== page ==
Author: Marianne Curtis
In 2003, as a high school senior, I did not dream of being a lawyer — I wanted to play professional basketball, so, I signed a scholarship to play point guard for the University of Miami, ranked No. 17 in the country at the time. My belief was that the University of Miami would be a pipeline to my ultimate goal of playing in the Women’s National Basketball Association. I dreamed of the countless hours of work it would take in the off-season, the unity of a team as my second family and the glory of it all coming together to win on the biggest stage. I quickly realized that my perception of the WNBA was a misperception. The reality of the WNBA until Jan. 14, involved salaries that required a second job, limited, if any, job security, and taking a physical pounding because players were forced to play year-round (which included playing overseas) to earn a sustainable living. Thankfully, I had a Plan B that has served me well. In 2011, I became a member of the Florida bar, and, proudly, it is in that capacity that I have the privilege of analyzing the new collective bargaining agreement the WNBA and the WNBA Players Association agreed to in January. The CBA represents how far we have come as a society, yet also how far we still must go to achieve equality in workplace, even if that workplace is not your traditional office structure.
Pre-CBA: The Old WNBA
The WNBA was founded in 1996 as the female counterpart to the National Basketball Association. It is undeniable that the NBA has provided significant capital contribution that has allowed the WNBA to remain in existence for 24 years; however, the monetary figures for the athletes simply did not match the time, effort and dedication required to be a WNBA player. For example, in 2019, (1) the minimum rookie salary in 2019 was $41,965; (2) the top three draft picks in the WNBA draft made $53,537; and (3) the top paid player made $127,500. Comparatively, the minimum rookie salary in the NBA in 2019 was $582,180; the top three draft picks in the NBA routinely sign contracts that guarantee millions of dollars; and the top paid NBA player during the 2019-2020 season, Stephen Curry, made over $40 million during that season. What is important to understand about equality for WNBA players is that, in this instance, equality is synonymous with fairness. No reasonable person suggests that WNBA players and NBA players should be paid the same amount — but WNBA players should be compensated, with money and benefits, commensurate with the effort and skill level it takes to produce in their field. Accordingly, not only did the old CBA fail to monetarily compensate the WNBA players adequately, but it was virtually devoid of any benefits that are foundational for women in the workplace.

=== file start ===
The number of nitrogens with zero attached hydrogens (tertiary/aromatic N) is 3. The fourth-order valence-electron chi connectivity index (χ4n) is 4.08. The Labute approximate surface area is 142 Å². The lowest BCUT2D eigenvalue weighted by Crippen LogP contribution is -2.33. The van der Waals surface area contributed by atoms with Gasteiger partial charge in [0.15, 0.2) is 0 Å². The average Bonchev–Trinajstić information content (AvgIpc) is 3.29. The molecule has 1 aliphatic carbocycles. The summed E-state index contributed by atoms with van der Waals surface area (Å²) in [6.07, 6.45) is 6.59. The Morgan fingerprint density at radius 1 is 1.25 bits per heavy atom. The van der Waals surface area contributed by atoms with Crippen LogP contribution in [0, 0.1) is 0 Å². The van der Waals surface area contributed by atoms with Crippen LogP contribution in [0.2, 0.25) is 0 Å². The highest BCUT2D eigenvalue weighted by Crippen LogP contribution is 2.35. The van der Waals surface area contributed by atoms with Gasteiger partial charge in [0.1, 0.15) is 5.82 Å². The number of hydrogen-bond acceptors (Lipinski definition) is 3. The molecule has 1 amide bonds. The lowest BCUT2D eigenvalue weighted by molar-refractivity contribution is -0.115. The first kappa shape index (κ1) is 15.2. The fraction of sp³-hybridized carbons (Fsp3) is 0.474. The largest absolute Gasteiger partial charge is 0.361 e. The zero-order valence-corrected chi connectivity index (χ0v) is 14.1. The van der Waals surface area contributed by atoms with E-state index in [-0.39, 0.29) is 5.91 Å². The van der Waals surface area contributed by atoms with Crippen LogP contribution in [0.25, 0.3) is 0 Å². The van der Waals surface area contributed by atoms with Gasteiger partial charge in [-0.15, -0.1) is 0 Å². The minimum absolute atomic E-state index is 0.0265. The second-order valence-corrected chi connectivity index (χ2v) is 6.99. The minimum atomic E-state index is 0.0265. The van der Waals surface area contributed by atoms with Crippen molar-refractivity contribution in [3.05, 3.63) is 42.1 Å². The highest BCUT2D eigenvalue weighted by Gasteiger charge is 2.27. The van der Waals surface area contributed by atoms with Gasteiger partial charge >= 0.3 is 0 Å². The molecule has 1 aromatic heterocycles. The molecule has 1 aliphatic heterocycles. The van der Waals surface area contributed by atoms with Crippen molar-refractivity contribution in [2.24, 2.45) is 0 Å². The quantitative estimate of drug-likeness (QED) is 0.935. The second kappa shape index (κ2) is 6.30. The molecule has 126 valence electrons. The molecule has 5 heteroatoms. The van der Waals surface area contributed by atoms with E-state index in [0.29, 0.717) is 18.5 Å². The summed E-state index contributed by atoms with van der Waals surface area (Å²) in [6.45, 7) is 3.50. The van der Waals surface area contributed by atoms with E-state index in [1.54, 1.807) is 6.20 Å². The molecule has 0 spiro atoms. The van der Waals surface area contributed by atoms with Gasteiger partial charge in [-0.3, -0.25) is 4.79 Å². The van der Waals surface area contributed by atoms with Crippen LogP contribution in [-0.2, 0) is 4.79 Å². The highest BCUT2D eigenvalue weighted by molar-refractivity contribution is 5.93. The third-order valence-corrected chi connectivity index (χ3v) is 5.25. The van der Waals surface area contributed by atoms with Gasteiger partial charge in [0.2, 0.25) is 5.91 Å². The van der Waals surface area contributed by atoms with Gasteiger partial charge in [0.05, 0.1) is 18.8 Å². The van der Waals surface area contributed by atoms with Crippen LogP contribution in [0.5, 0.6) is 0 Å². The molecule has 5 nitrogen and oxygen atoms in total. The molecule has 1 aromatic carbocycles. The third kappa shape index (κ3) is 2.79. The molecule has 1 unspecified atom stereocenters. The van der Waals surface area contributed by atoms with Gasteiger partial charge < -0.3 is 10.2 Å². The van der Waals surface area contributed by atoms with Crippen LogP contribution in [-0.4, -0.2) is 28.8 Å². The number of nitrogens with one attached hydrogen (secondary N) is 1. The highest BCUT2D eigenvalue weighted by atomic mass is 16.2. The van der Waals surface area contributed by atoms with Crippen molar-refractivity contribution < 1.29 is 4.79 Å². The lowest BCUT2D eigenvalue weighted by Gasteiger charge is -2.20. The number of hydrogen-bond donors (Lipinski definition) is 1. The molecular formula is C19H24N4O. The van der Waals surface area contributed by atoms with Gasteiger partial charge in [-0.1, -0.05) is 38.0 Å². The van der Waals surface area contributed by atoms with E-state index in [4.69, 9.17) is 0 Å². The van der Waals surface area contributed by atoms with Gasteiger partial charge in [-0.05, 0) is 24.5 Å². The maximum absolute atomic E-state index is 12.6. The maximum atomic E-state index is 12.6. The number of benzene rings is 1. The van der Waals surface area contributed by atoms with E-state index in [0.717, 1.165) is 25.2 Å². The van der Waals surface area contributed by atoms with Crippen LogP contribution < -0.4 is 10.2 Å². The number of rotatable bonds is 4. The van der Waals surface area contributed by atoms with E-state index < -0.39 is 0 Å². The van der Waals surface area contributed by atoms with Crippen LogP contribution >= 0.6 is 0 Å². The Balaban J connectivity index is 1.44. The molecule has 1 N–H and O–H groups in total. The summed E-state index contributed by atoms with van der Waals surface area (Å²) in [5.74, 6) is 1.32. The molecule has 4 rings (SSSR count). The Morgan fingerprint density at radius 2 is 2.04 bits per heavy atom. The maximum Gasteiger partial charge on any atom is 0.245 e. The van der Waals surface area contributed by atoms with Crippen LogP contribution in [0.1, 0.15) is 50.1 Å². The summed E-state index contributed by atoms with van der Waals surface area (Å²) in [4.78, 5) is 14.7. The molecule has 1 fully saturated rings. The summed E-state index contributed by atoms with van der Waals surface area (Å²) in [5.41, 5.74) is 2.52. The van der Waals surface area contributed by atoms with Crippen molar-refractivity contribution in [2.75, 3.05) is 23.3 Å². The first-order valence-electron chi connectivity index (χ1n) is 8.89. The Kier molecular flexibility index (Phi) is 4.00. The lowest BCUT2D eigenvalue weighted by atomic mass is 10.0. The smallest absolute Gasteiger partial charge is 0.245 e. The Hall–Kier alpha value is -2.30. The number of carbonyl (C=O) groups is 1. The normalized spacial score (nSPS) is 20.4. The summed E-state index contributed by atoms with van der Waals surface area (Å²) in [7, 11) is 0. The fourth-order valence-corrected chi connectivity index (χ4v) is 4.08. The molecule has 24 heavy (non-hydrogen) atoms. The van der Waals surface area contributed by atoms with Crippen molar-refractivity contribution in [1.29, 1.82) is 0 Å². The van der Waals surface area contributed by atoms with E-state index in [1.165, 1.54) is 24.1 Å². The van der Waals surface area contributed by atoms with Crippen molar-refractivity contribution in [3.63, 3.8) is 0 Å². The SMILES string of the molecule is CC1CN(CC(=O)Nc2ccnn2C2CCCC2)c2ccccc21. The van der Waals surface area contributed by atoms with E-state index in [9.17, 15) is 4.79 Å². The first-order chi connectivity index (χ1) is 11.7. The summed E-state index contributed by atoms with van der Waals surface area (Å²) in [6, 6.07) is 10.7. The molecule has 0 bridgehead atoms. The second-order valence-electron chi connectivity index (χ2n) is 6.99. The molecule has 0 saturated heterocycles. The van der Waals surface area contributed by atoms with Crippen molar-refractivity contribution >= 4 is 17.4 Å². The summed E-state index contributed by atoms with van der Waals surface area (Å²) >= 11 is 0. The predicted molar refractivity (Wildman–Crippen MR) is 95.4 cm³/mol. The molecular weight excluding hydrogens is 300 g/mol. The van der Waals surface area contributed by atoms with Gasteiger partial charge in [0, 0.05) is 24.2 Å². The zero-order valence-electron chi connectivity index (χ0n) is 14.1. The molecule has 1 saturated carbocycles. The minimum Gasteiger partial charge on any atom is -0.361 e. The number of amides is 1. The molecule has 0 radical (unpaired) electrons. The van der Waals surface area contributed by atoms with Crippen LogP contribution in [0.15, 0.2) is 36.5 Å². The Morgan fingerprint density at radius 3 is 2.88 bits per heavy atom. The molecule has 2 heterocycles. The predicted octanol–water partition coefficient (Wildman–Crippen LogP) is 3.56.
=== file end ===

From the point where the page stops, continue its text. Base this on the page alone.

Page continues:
CBA: The Modern WNBA